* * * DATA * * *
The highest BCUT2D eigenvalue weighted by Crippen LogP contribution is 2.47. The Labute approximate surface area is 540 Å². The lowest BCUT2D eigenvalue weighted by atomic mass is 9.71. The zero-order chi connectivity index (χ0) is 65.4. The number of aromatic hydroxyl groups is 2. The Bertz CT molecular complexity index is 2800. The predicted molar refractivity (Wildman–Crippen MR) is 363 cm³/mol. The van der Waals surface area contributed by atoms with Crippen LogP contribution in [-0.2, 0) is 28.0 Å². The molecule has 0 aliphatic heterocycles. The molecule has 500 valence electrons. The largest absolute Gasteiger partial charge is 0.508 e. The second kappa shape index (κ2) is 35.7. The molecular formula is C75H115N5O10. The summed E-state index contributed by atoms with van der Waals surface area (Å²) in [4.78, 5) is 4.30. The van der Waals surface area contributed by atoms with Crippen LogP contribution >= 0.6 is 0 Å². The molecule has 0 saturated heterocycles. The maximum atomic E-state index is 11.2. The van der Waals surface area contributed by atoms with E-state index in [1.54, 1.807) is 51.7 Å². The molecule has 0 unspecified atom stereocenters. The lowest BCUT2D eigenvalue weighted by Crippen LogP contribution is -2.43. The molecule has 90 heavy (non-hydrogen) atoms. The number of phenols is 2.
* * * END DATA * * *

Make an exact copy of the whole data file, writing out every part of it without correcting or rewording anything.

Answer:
The highest BCUT2D eigenvalue weighted by Crippen LogP contribution is 2.47. The Labute approximate surface area is 540 Å². The lowest BCUT2D eigenvalue weighted by atomic mass is 9.71. The zero-order chi connectivity index (χ0) is 65.4. The number of aromatic hydroxyl groups is 2. The Bertz CT molecular complexity index is 2800. The predicted molar refractivity (Wildman–Crippen MR) is 363 cm³/mol. The van der Waals surface area contributed by atoms with Crippen LogP contribution in [-0.2, 0) is 28.0 Å². The molecule has 0 aliphatic heterocycles. The molecule has 500 valence electrons. The largest absolute Gasteiger partial charge is 0.508 e. The second kappa shape index (κ2) is 35.7. The molecular formula is C75H115N5O10. The summed E-state index contributed by atoms with van der Waals surface area (Å²) in [4.78, 5) is 4.30. The van der Waals surface area contributed by atoms with Crippen LogP contribution >= 0.6 is 0 Å². The molecule has 0 saturated heterocycles. The maximum atomic E-state index is 11.2. The van der Waals surface area contributed by atoms with E-state index in [1.54, 1.807) is 51.7 Å². The molecule has 0 unspecified atom stereocenters. The lowest BCUT2D eigenvalue weighted by Crippen LogP contribution is -2.43. The molecule has 90 heavy (non-hydrogen) atoms. The number of phenols is 2.